Thursday, July 8, 2010

Following the rules

Those of you familiar with my essays and especially my books know that I am a rules-based person.  After my first collection of essays, And Then Some: Essays to Entertain, Motivate, and Inspire, I immediately wrote the book, Public Speaking Rules: All You Need for a Great Speech.  I followed that rules-based book with a book entitled, SMOERs: Self-Motivation, Optimism, Encouragement Rules.  As if that wasn’t enough, I wrote an additional rules-based book entitled, Relationship Rules: For Long-term Happiness, Security, and Commitment. With all of this as a preface, it is little wonder that I would be attracted to a New York Times article by Jane E. Brody entitled, “Rules Worth Following, for Everyone’s Sake” (“Personal Health,” 02-02-10, p. D7). 

Now, I am familiar with Brody’s essays in the science section of the Times every Tuesday, and I have cited her numerous times in my textbooks, because she often writes about aspects of interpersonal relationships, verbal and nonverbal communication, and other facets of human behavior—all topics I discuss in my textbooks. 

In this essay I want to cover the same topics she covers in her essay.  I am deeply indebted to her for the ideas in this essay, and I give her full credit for them.    

Brody’s column is based on “a slender, easy-to-digest new book called Food Rules: An Eater’s Manual  (137 pages, $11 retail, $5.50 at Amazon) by Michael Pollan.”  Pollan is a professor of science journalism at the University of California, Berkeley.  Kristine Hale, in her four-star review of Pollan’s book at, writes, “Pollan takes the essential and fascinating information that he wrote about in his previous book [In Defense of Food: An Eaters Manifesto (256 pages, $7.50 at Amazon)] and simmers it down into a succinct (the book is basically 70 half pages long) ‘manual’ of rules for eating. While this book retains some of the bones of its predecessor, it is by no means a Cliff's Notes version. This manual is essential reading all on its own.”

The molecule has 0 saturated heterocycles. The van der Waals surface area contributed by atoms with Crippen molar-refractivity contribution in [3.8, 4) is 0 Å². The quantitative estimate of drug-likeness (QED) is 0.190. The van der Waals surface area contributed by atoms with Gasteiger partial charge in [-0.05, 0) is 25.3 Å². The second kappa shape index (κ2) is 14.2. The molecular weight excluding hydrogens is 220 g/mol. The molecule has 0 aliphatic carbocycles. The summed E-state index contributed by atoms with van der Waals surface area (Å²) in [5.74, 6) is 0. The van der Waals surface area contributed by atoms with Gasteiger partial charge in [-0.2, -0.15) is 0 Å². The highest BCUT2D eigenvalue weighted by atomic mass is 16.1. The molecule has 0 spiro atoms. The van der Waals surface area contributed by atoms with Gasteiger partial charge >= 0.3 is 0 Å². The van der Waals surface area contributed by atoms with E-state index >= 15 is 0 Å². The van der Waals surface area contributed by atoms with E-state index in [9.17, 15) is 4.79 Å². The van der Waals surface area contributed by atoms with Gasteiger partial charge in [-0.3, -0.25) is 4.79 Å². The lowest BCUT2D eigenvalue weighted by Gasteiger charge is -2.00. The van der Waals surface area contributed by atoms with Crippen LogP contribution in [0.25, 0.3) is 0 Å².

In her review of the book, Norma Lehmeierhartie tells how the Pollan book is organized: “The book is divided into three parts and has 64 chapters or rules. The following will give you a good idea of what the book is about: Part I, What should I eat? Includes such chapters as ‘Don't eat anything your great-grandmother wouldn't recognize as food,’ ‘avoid food products that contain more than five ingredients,’ and ‘avoid foods that contain high-fructose corn syrup.’ 

Part II, What kind of food should I eat?  includes, ‘Eat mostly plants, especially leaves,’ ‘eat your colors,’ and ‘the whiter the bread, the sooner you will be dead.’  Part III, How should I eat? includes: ‘pay more, eat less,’ ‘eat less,’ and ‘limit your snacks to unprocessed plant food.’” 

Jesse Kornbluth, in his review of Pollan’s book, offers samples of some of his rules: “What does Pollan tell you in these pages? Here's a sample:
    --- ‘Don't eat anything your great grandmother wouldn't recognize as food.’
    --- ‘Don't eat anything with more than five ingredients, or ingredients you can't pronounce.’
    ---- ‘Don't eat anything that won't eventually rot...There are exceptions --- honey --- but as a rule, things like Twinkies that never go bad aren't food.’
    --- ‘Always leave the table a little hungry.'
    --- ‘Eat meals together, at regular meal times.’
    --- ‘Don't eat breakfast cereals that change the color of the milk.’